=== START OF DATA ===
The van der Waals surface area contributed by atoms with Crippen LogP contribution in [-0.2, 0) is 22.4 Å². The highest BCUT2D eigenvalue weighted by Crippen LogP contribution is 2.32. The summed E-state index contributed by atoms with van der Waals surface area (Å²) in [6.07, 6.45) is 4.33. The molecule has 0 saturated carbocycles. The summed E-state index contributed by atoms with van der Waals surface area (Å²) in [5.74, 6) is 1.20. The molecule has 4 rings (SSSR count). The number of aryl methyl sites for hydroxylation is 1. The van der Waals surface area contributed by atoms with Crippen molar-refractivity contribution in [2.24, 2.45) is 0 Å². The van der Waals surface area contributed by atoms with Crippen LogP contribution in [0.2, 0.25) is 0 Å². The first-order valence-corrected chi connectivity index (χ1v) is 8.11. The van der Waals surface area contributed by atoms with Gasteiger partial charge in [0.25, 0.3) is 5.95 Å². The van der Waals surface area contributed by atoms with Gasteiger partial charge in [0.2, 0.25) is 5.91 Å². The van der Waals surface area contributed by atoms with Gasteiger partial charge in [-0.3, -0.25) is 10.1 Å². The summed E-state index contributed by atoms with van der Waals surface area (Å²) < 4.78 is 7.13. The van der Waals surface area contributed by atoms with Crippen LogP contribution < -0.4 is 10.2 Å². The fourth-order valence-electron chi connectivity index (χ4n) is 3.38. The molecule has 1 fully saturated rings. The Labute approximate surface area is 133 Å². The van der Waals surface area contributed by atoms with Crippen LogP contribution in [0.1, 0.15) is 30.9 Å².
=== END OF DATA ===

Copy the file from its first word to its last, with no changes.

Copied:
The van der Waals surface area contributed by atoms with Crippen LogP contribution in [-0.2, 0) is 22.4 Å². The highest BCUT2D eigenvalue weighted by Crippen LogP contribution is 2.32. The summed E-state index contributed by atoms with van der Waals surface area (Å²) in [6.07, 6.45) is 4.33. The molecule has 0 saturated carbocycles. The summed E-state index contributed by atoms with van der Waals surface area (Å²) in [5.74, 6) is 1.20. The molecule has 4 rings (SSSR count). The number of aryl methyl sites for hydroxylation is 1. The van der Waals surface area contributed by atoms with Crippen molar-refractivity contribution in [2.24, 2.45) is 0 Å². The van der Waals surface area contributed by atoms with Crippen LogP contribution in [0.2, 0.25) is 0 Å². The first-order valence-corrected chi connectivity index (χ1v) is 8.11. The van der Waals surface area contributed by atoms with Gasteiger partial charge in [0.25, 0.3) is 5.95 Å². The van der Waals surface area contributed by atoms with Gasteiger partial charge in [0.2, 0.25) is 5.91 Å². The van der Waals surface area contributed by atoms with Gasteiger partial charge in [-0.3, -0.25) is 10.1 Å². The summed E-state index contributed by atoms with van der Waals surface area (Å²) < 4.78 is 7.13. The van der Waals surface area contributed by atoms with Crippen LogP contribution < -0.4 is 10.2 Å². The fourth-order valence-electron chi connectivity index (χ4n) is 3.38. The molecule has 1 fully saturated rings. The Labute approximate surface area is 133 Å². The van der Waals surface area contributed by atoms with Crippen LogP contribution in [0.1, 0.15) is 30.9 Å².